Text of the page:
2016 With praise and thanksgiving to God, we celebrated the ordination of Father James Kulway, who was baptized and grew up in the parish, to the Priesthood in service to the Diocese of Cleveland.

2021 While emerging from the COVID-19 pandemic, we celebrated the ordination of Deacon Matthew Lawler, a long-time parishioner, to the Diaconate in service to the Diocese of Cleveland. Over our seventy-five years, St. Joseph Parish, including its own school and now, Sts. Joseph and John Interparochial School, has been served by six pastors, 31 parochial vicars (or associate pastors), five deacons, and 46 religious sisters. Deacon Lawler’s ordination is the most recent of several of our parish’s daughters and sons committing their lives to service of our Church. As far as we are aware, three priests and two deacons of the Diocese of Cleveland, four Sisters of the Congregation of St. Joseph, and one Sister of the Sisters, Servants of the Immaculate Heart of Mary, have called St. Joseph their home parish.


Fr. Dennis O’Grady, 1961

Fr. Russell Lowe, 1992

Fr. James Kulway, 2016


Deacon Robert Lester, 2004

Deacon Matthew Lawler, 2021


Sr. Patricia McHale, CSJ, 1956

Sr. Priscilla Saxton, CSJ, 1956

Sr. June Hansen, CSJ, 1958

Sr. Mary Brinkman, CSJ ,1970

Sr. Kathy Grosh, IHM, 1970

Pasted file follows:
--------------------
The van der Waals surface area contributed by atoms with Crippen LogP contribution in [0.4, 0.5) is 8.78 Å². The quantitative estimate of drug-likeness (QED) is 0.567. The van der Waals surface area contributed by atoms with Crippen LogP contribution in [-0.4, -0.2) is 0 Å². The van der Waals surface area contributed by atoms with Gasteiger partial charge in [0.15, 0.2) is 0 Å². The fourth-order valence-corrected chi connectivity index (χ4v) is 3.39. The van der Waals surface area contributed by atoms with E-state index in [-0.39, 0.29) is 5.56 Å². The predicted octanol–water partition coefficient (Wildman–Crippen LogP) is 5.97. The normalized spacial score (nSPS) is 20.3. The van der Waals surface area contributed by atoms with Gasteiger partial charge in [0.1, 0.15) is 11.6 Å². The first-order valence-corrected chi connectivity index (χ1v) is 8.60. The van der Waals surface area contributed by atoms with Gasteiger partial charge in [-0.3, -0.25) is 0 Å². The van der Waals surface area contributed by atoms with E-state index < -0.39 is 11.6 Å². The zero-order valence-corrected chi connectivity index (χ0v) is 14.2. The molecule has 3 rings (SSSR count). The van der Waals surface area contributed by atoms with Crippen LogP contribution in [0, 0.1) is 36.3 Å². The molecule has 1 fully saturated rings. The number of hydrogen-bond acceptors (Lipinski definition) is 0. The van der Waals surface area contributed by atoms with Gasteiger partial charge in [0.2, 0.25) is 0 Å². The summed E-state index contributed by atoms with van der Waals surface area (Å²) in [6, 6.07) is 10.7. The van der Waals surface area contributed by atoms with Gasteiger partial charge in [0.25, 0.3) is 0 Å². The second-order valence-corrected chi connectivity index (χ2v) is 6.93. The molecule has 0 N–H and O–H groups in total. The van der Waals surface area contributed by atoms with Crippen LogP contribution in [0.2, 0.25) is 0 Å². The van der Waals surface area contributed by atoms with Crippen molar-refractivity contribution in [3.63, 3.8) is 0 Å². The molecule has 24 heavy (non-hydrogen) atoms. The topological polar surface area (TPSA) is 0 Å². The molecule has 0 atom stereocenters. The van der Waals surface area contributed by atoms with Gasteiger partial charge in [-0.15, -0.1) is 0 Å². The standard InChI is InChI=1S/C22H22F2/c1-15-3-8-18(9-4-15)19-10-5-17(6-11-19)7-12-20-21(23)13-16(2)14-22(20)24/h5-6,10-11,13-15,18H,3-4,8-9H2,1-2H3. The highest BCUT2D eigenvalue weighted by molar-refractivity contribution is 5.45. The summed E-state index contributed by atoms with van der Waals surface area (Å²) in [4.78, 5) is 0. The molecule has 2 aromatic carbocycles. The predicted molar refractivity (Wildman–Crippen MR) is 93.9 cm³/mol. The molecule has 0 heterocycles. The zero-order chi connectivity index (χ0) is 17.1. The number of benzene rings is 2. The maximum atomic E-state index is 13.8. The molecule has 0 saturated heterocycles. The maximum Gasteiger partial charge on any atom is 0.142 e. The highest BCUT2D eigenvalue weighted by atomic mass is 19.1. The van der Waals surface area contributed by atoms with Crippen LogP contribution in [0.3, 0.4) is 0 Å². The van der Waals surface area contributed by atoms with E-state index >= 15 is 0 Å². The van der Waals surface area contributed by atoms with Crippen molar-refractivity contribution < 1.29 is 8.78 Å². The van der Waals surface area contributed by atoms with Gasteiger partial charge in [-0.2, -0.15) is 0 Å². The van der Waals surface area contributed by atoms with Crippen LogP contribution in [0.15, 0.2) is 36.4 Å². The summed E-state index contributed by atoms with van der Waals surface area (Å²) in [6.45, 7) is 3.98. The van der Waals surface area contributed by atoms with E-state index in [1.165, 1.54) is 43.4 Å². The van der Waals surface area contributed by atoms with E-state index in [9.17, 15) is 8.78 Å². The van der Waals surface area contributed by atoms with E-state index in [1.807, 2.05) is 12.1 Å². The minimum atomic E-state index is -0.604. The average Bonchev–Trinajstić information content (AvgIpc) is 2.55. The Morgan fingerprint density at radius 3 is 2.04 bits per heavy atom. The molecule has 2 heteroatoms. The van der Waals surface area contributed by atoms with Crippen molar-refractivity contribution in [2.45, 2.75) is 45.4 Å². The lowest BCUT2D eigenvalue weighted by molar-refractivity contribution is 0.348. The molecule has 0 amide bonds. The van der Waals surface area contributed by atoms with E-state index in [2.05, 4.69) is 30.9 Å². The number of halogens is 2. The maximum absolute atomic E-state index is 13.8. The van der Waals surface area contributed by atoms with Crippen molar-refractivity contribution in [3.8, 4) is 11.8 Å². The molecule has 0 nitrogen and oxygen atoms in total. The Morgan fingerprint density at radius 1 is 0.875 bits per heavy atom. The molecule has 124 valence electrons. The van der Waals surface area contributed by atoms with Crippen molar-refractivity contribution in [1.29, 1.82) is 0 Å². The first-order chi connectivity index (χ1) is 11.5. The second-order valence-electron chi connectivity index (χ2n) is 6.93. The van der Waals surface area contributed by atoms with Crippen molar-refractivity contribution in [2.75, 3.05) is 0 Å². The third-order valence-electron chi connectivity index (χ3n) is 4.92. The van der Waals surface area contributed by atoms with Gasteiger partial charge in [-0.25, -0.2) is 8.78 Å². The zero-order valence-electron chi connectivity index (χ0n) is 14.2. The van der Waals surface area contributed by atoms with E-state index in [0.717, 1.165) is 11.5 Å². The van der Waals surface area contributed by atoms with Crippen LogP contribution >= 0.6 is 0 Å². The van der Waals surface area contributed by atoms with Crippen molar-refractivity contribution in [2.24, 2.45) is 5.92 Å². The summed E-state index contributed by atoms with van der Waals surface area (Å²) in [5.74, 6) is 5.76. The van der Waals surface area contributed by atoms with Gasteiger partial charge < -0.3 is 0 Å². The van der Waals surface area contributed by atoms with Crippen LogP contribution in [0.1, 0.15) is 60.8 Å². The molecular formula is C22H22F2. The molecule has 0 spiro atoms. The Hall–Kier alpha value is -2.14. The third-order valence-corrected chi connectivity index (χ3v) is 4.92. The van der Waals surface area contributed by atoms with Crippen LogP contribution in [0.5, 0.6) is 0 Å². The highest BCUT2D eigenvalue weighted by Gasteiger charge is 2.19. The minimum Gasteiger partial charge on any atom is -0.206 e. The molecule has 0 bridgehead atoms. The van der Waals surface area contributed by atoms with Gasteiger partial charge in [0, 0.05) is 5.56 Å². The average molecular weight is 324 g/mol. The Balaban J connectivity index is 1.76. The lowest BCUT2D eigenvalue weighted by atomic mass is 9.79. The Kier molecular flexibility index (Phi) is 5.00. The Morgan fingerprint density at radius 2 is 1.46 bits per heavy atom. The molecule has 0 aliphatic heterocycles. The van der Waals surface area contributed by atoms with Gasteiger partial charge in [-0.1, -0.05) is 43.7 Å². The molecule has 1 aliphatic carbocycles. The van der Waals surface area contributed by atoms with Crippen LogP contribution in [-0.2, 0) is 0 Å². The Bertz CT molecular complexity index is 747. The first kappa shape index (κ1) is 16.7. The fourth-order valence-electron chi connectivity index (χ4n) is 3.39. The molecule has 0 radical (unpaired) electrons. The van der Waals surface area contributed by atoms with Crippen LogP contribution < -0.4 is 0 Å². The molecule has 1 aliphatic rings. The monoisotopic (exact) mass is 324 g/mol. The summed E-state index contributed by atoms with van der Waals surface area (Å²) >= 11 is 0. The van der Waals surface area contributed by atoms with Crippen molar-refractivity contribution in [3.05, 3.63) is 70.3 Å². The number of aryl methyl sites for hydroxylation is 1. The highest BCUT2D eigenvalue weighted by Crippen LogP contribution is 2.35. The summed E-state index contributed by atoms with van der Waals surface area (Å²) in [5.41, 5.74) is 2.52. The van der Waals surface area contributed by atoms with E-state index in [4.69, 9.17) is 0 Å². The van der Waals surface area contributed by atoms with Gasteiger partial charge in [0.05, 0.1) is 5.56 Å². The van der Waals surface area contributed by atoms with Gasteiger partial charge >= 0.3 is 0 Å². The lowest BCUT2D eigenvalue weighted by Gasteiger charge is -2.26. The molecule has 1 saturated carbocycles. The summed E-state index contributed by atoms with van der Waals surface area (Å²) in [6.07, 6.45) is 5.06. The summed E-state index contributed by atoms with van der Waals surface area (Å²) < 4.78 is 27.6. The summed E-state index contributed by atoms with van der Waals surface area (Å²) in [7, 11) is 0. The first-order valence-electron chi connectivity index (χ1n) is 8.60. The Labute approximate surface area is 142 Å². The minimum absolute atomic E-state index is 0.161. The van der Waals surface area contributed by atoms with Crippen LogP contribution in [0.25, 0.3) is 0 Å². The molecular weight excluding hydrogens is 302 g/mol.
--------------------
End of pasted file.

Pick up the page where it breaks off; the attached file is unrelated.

Saint Joseph – Our Patron

All we know about Joseph is in the Bible, which is very little. We know that he was the Foster-Father of Jesus, the Messiah. An old joke goes: “Did you know that insanity is inherited? Yes, it’s true—you get it from your children!” There is much truth in the opposite of this joke. Parents can be inspired and learn much from their children, as well as being mentor and example to them. Jesus had much to learn, in his humanity, as he grew up in Nazareth under the tutelage of Joseph. As Jesus grew in “wisdom, age and grace,” so did Joseph.

Joseph was the true husband of the Blessed Virgin Mary, and in one of our “Joseph windows” in the church, we see their betrothal and rings. Yet according to Catholic theology, Mary was always a Virgin, before and after the birth of Jesus, who was conceived by the power of the Holy Spirit—so Jesus had no siblings (cousins were often called “brothers and sisters”). As an only (foster) Son, Jesus would have been very close to Joseph. From the little we know, Joseph was a carpenter, and taught the trade to Jesus (see the window of Joseph with an axe). Joseph expressed all the human emotions such as anger when Mary was pregnant, not by him. But he directed his life by God’s will, through prayer and “dream-visions.” Without knowing exactly how to interpret these “dreams,” we know that when Joseph discerned God’s direction, he followed it without reservation, whatever the consequences to his safety or honor.

One incident in his life was the finding of Jesus in the Temple, after Jesus had disappeared three days earlier without telling his “dad.” We can only imagine his worry, and then his relief when he learned Jesus was safe. However, there was justifiable anger for Jesus’ thoughtlessness in not letting his parents know He “had” to stay in the Temple to do His heavenly Father’s will. We can believe that the conversation was quite a lesson for Jesus in His human sensitivities.